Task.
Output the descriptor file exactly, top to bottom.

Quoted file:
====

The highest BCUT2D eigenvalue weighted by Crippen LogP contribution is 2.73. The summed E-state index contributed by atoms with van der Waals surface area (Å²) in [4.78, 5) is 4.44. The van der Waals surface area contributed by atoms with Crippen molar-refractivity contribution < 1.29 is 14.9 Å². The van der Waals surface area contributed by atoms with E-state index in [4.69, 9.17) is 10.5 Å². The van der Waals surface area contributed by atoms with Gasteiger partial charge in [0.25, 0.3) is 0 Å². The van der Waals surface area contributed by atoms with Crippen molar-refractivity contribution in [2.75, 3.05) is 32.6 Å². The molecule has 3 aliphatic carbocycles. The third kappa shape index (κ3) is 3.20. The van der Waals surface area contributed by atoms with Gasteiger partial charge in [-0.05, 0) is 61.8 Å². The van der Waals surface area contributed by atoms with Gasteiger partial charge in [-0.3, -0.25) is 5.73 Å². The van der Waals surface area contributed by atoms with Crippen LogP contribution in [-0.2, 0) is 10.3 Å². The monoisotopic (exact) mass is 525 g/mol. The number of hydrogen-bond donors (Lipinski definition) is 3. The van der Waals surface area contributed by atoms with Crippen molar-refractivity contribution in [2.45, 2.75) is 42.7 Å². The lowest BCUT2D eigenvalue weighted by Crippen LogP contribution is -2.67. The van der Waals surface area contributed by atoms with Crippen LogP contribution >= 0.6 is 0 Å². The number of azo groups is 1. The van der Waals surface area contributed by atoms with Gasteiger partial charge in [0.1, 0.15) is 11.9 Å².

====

The highest BCUT2D eigenvalue weighted by Crippen LogP contribution is 2.73. The summed E-state index contributed by atoms with van der Waals surface area (Å²) in [4.78, 5) is 4.44. The van der Waals surface area contributed by atoms with Crippen molar-refractivity contribution < 1.29 is 14.9 Å². The van der Waals surface area contributed by atoms with E-state index in [4.69, 9.17) is 10.5 Å². The van der Waals surface area contributed by atoms with Gasteiger partial charge in [0.25, 0.3) is 0 Å². The van der Waals surface area contributed by atoms with Crippen molar-refractivity contribution in [2.75, 3.05) is 32.6 Å². The molecule has 3 aliphatic carbocycles. The third kappa shape index (κ3) is 3.20. The van der Waals surface area contributed by atoms with Gasteiger partial charge in [-0.05, 0) is 61.8 Å². The van der Waals surface area contributed by atoms with Gasteiger partial charge in [-0.3, -0.25) is 5.73 Å². The van der Waals surface area contributed by atoms with Crippen LogP contribution in [-0.2, 0) is 10.3 Å². The monoisotopic (exact) mass is 525 g/mol. The number of hydrogen-bond donors (Lipinski definition) is 3. The van der Waals surface area contributed by atoms with Crippen molar-refractivity contribution in [2.45, 2.75) is 42.7 Å². The lowest BCUT2D eigenvalue weighted by Crippen LogP contribution is -2.67. The van der Waals surface area contributed by atoms with Crippen LogP contribution >= 0.6 is 0 Å². The number of azo groups is 1. The van der Waals surface area contributed by atoms with Gasteiger partial charge in [0.1, 0.15) is 11.9 Å².